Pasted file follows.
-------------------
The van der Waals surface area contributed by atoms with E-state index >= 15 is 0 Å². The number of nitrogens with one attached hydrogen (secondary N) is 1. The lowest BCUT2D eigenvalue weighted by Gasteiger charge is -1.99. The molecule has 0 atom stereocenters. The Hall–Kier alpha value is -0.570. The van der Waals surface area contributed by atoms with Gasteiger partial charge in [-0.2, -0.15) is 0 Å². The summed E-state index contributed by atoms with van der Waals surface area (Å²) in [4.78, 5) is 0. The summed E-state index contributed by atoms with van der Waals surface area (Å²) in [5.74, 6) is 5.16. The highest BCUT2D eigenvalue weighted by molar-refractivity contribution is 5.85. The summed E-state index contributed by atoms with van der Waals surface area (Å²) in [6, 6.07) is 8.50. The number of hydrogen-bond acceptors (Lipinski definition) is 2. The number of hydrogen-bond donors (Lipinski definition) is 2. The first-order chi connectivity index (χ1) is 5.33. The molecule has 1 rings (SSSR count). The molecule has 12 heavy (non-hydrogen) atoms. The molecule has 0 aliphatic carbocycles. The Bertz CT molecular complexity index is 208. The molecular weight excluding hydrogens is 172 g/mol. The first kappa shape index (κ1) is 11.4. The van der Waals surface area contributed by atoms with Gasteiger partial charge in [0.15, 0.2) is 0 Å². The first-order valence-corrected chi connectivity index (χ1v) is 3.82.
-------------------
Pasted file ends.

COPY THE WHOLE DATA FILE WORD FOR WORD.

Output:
The van der Waals surface area contributed by atoms with E-state index >= 15 is 0 Å². The number of nitrogens with one attached hydrogen (secondary N) is 1. The lowest BCUT2D eigenvalue weighted by Gasteiger charge is -1.99. The molecule has 0 atom stereocenters. The Hall–Kier alpha value is -0.570. The van der Waals surface area contributed by atoms with Gasteiger partial charge in [-0.2, -0.15) is 0 Å². The summed E-state index contributed by atoms with van der Waals surface area (Å²) in [4.78, 5) is 0. The summed E-state index contributed by atoms with van der Waals surface area (Å²) in [5.74, 6) is 5.16. The highest BCUT2D eigenvalue weighted by molar-refractivity contribution is 5.85. The summed E-state index contributed by atoms with van der Waals surface area (Å²) in [6, 6.07) is 8.50. The number of hydrogen-bond acceptors (Lipinski definition) is 2. The number of hydrogen-bond donors (Lipinski definition) is 2. The first-order chi connectivity index (χ1) is 5.33. The molecule has 1 rings (SSSR count). The molecule has 12 heavy (non-hydrogen) atoms. The molecule has 0 aliphatic carbocycles. The Bertz CT molecular complexity index is 208. The molecular weight excluding hydrogens is 172 g/mol. The first kappa shape index (κ1) is 11.4. The van der Waals surface area contributed by atoms with Gasteiger partial charge in [0.15, 0.2) is 0 Å². The first-order valence-corrected chi connectivity index (χ1v) is 3.82.